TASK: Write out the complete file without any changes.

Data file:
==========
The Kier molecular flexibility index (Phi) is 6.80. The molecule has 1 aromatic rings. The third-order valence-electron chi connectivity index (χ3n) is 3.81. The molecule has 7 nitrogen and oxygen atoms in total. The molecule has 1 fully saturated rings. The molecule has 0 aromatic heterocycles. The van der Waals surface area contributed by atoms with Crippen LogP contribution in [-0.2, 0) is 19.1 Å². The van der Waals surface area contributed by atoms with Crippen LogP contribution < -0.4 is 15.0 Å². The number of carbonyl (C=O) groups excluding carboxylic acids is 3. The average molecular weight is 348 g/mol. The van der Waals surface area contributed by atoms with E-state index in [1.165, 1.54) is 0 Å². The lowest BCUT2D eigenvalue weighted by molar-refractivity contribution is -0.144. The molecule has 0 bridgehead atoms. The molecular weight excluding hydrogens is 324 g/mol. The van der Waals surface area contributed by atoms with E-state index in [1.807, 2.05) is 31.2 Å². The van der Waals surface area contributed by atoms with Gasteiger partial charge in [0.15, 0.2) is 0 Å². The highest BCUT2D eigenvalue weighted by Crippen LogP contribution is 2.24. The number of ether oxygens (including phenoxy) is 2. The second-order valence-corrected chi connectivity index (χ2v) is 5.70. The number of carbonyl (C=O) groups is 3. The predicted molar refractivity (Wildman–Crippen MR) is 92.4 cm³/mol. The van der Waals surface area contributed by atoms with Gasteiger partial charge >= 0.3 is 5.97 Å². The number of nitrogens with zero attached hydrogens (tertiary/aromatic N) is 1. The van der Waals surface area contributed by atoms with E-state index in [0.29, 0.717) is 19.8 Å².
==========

The Kier molecular flexibility index (Phi) is 6.80. The molecule has 1 aromatic rings. The third-order valence-electron chi connectivity index (χ3n) is 3.81. The molecule has 7 nitrogen and oxygen atoms in total. The molecule has 1 fully saturated rings. The molecule has 0 aromatic heterocycles. The van der Waals surface area contributed by atoms with Crippen LogP contribution in [-0.2, 0) is 19.1 Å². The van der Waals surface area contributed by atoms with Crippen LogP contribution < -0.4 is 15.0 Å². The number of carbonyl (C=O) groups excluding carboxylic acids is 3. The average molecular weight is 348 g/mol. The van der Waals surface area contributed by atoms with E-state index in [1.165, 1.54) is 0 Å². The lowest BCUT2D eigenvalue weighted by molar-refractivity contribution is -0.144. The molecule has 0 bridgehead atoms. The molecular weight excluding hydrogens is 324 g/mol. The van der Waals surface area contributed by atoms with E-state index in [1.807, 2.05) is 31.2 Å². The van der Waals surface area contributed by atoms with Gasteiger partial charge in [0.15, 0.2) is 0 Å². The highest BCUT2D eigenvalue weighted by Crippen LogP contribution is 2.24. The number of ether oxygens (including phenoxy) is 2. The second-order valence-corrected chi connectivity index (χ2v) is 5.70. The number of carbonyl (C=O) groups is 3. The predicted molar refractivity (Wildman–Crippen MR) is 92.4 cm³/mol. The van der Waals surface area contributed by atoms with Gasteiger partial charge >= 0.3 is 5.97 Å². The number of nitrogens with zero attached hydrogens (tertiary/aromatic N) is 1. The van der Waals surface area contributed by atoms with E-state index in [0.29, 0.717) is 19.8 Å².